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Three Reasons Why Oncology Trials Need Clear Estimands

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Unlike many therapeutic areas, oncology benefits from having standardized endpoints like overall survival and progression-free survival, as well as standardized methods of measuring such endpoints. Given that the purpose of an Estimands Framework is ostensibly to streamline scientific questions with specific targets of estimation, what is the benefit of an Estimands Framework for oncology?

The Estimands Framework, as outlined in the ICH E9 addendum, requires that “trial objectives should be translated into key scientific questions of interest by defining suitable estimands.”

An estimand, or target of estimation, outlines what needs to be measured when answering a specific scientific question. For most clinical trials this will include an account of the trial population, the variable, the manner in which any intercurrent events will be handled, and the population-level summary of said variable which needs to be offered in detail to provide for an easy comparison of treatment effects.

A clear delineation of an estimand will lead to the selection of an appropriate trial design that acts as a reasonable method of evidence-generation and analysis for the relevant research question.

During a recent Cytel panel on Estimands in Oncology, Roache’s Kaspar Rufibach suggested that oncology experienced a certain “inertia” about employing the Estimands Framework, as delineated within the ICH E9 addendum document. He went on to argue that this inertia might be the result of assumptions that might be mistaken. While oncology might have the advantage of certain standard endpoints, there are still challenges that suggest estimands can clarify the research plan.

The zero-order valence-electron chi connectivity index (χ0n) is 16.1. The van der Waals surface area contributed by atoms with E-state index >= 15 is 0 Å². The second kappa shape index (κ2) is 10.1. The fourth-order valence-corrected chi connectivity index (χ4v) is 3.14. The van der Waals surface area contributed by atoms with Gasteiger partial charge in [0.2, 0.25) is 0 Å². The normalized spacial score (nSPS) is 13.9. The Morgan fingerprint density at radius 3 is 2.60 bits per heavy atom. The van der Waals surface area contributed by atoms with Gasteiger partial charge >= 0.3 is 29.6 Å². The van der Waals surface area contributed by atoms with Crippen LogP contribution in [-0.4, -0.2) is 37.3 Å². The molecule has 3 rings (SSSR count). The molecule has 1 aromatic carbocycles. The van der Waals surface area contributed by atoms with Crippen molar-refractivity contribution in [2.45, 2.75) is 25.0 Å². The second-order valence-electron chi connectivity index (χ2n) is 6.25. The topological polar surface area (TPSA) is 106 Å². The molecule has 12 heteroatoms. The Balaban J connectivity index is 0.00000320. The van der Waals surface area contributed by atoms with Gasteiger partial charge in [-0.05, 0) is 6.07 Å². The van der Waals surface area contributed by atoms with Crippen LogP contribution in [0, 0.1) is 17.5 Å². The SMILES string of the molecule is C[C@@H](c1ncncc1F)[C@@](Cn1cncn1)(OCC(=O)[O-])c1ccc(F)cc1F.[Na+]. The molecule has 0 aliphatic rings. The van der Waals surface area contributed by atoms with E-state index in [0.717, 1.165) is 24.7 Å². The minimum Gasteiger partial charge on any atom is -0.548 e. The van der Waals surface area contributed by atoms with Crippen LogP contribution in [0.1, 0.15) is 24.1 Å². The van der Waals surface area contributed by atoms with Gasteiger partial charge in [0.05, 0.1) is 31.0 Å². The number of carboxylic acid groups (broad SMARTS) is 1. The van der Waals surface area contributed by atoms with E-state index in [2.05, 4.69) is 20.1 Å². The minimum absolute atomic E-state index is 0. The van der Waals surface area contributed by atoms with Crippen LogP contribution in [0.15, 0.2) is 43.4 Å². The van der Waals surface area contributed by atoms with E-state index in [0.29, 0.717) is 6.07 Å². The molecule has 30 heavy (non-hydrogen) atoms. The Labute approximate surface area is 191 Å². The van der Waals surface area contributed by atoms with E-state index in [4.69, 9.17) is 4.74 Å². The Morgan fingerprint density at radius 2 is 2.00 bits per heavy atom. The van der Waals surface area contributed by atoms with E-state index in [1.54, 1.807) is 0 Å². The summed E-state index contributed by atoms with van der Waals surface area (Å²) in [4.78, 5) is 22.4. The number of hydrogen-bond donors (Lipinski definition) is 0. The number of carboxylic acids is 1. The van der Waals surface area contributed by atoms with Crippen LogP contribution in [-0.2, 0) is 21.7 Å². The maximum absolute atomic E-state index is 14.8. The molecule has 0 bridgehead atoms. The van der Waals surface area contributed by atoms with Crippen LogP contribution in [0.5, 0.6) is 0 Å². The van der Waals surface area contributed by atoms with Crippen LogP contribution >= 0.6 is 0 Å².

The first point of confusion arises because while endpoints are standardized, they are subject to wide interpretation in the literature. Although oncology endpoints might seem standardized, this means that different trials oftentimes uphold different definitions for the same endpoint.

Rufibach offers the example of disease-free survival where in several trials, the same nine endpoints measuring disease-free survival were employed in different ways, and employed inconsistently across trials (Hudis et al., 2007). 

The second challenge arises with changes to treatment within a trial. Oncology patients are also more likely than other patients to change the course of treatment during a trial, moving from control arm to treatment arm. This can often obfuscate the treatment effect, but is often necessary from a clinical perspective to offer a patient the best possible care.

Third, there are also several occasions when a patient who is randomized into the control arm of a trial will drop from the trial, and try to join another trial where there is a likelihood of being randomized into the experimental arm. Oncology is one of those therapeutic areas where blinding is very difficult, and given the stakes patients might not complete a trial if not offered the newer treatment. This too obfuscates treatment effect within this therapeutic area.

All three of these occurrences are common in oncology trials. They are also all predictable. A well-developed estimands framework can anticipate these challenges, and articulate research questions accordingly.

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